How to photograph a dreamy pastel portrait

March 8, 2017

When it comes to shooting portraits, there are a 1000 different styles to choose from. In this article I explain a few tips and tricks for achieving a 'dreamy pastel' look in your portraits, and breakdown how I took the images in this article. This look can be achieved on a budget, and doesn't require a large amount of fancy equipment! 

 

 

1) In Camera / Flash Settings

 

For this photo-shoot I used a few pieces of equipment:

 

- Sony A7r ii

- Sigma EF Adaptor

- Sigma 50mm f1.4

- Yong Nuo 560 III

 

You do not need such a fancy camera as my Sony A7rii to achieve high quality pastel portraits, but having a prime lens between the focal length of 50mm and 85mm that can achieve a maximum aperture of f1.8 or lower will be extremely useful for achieving pleasing "bokeh" and out of focus backgrounds.

 

The in-camera settings of the above portrait were:

 

- ISO 50

- 1/150 shutter speed

- F 1.8

- Flash at 1/128th power

 

Maintaining a low aperture of f1.8 on your lens will allow you to create dreamy out of focus backgrounds, whilst bringing the subject into focus, drawing your attention to them. 1/150 shutter speed was slow enough for the water in the image to appear creamy and soft, as well as allowing me to use flash without high-speed sync. 

 

 

 

2) Placement

 

The flash was attached to a cheap stand, and placed at a 45 degree angle to the left and above the model. The flash is then pointed down towards the model so the light illuminate her face and arms

 

I stood directly in front of the model, slightly behind the flash, so it was barely out of the frame. The flash was placed around 3 metres away from the model, and flashed at the lowest setting to avoid harsh shadows in the image.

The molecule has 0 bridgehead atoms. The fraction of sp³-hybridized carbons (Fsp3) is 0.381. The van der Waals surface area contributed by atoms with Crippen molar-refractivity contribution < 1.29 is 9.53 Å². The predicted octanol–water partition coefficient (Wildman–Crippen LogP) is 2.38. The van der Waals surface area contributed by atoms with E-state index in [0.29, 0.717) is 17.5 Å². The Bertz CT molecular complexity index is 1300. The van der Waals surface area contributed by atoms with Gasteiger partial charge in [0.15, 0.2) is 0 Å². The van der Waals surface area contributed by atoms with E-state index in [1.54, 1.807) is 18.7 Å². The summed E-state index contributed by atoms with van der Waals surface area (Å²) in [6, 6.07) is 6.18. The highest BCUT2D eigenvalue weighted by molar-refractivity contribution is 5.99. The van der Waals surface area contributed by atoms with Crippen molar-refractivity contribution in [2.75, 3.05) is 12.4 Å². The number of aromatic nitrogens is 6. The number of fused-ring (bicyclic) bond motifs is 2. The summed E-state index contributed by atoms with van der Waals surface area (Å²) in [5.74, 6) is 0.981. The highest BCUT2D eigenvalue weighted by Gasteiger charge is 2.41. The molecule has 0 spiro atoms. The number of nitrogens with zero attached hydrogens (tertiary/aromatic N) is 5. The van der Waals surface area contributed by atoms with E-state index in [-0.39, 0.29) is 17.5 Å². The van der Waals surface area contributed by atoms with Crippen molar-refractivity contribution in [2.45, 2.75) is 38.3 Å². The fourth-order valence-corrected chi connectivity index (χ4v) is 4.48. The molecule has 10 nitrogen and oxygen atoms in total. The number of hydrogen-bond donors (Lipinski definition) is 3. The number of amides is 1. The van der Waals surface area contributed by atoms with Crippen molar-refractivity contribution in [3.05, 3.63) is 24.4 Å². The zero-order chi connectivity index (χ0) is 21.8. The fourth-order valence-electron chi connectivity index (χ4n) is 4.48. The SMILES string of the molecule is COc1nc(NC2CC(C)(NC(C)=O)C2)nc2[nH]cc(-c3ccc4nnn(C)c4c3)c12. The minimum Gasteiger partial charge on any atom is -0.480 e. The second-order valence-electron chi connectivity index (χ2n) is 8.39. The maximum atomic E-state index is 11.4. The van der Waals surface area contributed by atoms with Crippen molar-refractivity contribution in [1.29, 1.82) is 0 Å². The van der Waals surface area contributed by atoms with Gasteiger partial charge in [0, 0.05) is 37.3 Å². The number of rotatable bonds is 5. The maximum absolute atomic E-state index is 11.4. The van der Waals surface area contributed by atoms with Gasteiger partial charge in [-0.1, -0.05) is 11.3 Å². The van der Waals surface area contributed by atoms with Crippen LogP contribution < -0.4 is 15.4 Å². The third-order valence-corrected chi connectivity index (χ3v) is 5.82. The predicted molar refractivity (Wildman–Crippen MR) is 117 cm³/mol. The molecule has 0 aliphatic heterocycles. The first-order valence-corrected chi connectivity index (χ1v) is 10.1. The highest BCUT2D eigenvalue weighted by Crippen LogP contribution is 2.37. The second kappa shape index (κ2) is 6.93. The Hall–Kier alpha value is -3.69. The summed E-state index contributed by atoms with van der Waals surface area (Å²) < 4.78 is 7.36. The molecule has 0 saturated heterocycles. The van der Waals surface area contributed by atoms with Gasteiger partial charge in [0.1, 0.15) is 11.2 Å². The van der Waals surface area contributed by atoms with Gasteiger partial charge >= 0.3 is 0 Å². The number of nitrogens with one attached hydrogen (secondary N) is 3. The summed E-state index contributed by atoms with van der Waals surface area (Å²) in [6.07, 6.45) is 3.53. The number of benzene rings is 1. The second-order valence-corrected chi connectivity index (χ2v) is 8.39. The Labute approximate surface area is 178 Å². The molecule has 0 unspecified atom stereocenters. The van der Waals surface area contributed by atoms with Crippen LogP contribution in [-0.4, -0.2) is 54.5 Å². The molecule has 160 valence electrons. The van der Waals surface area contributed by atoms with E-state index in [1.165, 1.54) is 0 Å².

The location was chosen carefully so that the sun was occluded by both clouds and the surrounding treetops, to avoid harsh shadows in the image. The photo-shoot began in the late afternoon, around 5pm, in hopes of receiving soft and warm light from the sun.

 

3) Post-processing

 

All processing on the images above was done in Photoshop CC 2015 using the Camera Raw plugin and Photoshop's native tools. I will focus on the top image for a more detailed description of the editing process.

 

Firstly, the models skin was lightened using a brush tool with the exposure increase by 0.3 stops, and highlights adjusted 10+. Secondly, clarity of the entire image was increased by 16+, and saturation was reduced by 10+. These two changes reduce harsh, vibrant colours in the image allowing for a pastel colour palette. 

 

Next, highlights in the entire image were dropped by 30+ to mitigate the harsh, clipping whites in the sky. The shadows were increased 15+ to reduce their harshness and increase the overall softness of the image. The overall vibrance of the image was increase by 20+, allowing the pastel palette of the image to enbolden, whilst the luminance of the oranges was increased 12+ to add a pale tone to the models skin. 

 

Finally, the models eyes were sharpened, and blemishes were removed from her skin.

 

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